When humanity is forced to seek out another habitable planet, apparently their best effort is the dull-as-dishwater Noah, who arrives at the lab to meet up with Luna and begin the search. What follows is about 45 minutes of navigating one of the most boring environments I’ve experienced this year, along with two different mini-games that were somehow more enjoyable.
Let’s get this out of the way early: I can’t recommend 890B to anyone but achievement hunters. Its store page bills it as a “3D adventure game” with a “minimalistic yet thought-provoking and impactful storytelling style,” which couldn’t be further from the truth.
The developer doesn’t exactly have the best track record for this sort of thing as their portfolio consists of forgettable (what some might refer to as “shovelware”) titles like 123 Dots, MathLand, Iro Hero, and Splat Dogs: Color Battles For Fun. I’m not sure what I was expecting, but it wasn’t whatever this is.
Here you control Noah by moving him around a very small laboratory that looks and feels like a Unity asset dump, doing nothing but walking up and down the same set of stairs while running into floating cubes that trigger brief dialogue boxes.
There is no thought-provoking narrative here. The dialogue that’s here is paper-thin and sometimes poorly translated, like the example below.
You’ll be revisiting every room in the lab numerous times just to walk over more cubes before returning back to Luna. Even when additional rooms become available, they all look the same and there’s nothing to do within them besides trigger dialogue boxes with cubes. It’s just not fun at all and the narrative barely exists to move things along.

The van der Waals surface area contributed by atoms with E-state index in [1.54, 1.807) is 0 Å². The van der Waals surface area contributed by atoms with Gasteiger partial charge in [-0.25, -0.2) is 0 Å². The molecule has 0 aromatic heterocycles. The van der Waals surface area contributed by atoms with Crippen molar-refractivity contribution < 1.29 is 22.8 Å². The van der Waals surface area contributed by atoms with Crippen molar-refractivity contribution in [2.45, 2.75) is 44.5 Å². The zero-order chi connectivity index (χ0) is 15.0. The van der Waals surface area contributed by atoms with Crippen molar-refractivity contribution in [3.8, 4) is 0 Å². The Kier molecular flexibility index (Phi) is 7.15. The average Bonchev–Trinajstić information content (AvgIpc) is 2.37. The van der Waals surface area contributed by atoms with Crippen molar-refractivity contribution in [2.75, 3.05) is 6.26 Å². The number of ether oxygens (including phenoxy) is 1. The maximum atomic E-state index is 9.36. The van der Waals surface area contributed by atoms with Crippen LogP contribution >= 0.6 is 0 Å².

Mercifully and comedically, you’re eventually presented with a security system that uses the old Nokia Snake game to keep folks out. This is the security of the future, folks! I say “mercifully” because I got to actually do something.
You’re given 7 simple stages to move the “snake” around dull backgrounds of motherboard JPGs and if you fail you just restart from the same stage.
The other mini-game was a block moving puzzle that actually took some brain work and ended up being pretty fun! I honestly wish they just made this the game instead.
The objective is to move the black boxes into the green tiles without bumping them into a wall or getting stuck. They appear deceptively easy, but this is where I spent most of my playtime (and I didn’t hate it!).
I can’t stress enough just how poor the graphical presentation is while walking around. Walls are paper-thin and the camera does nothing to hide this fact. You can see them crossing through each other every time you walk up and down the stairs (which, again, is A LOT).
I took this screenshot to show how the stairs look, which you can see are just flat textures. I just can’t.
890B is the total package when it comes to games that baffle me by their presence on modern consoles. This is an actual game for sale that released on Xbox Series X on November 10th, 2021. Three days ago! It’s ugly, boring, repetitive, poorly translated, and an absolutely regretable playthrough. There’s no “thought-provoking” narrative or “adventure.”
When the only redeeming qualities of your game is a block-pushing mini-game and easy achievement unlocks, it’s not going to be one I recommend to my readers.
A digital Xbox code was provided by the game’s publisher EastAsiaSoft for the purpose of this review. It was played entirely on Xbox Series X.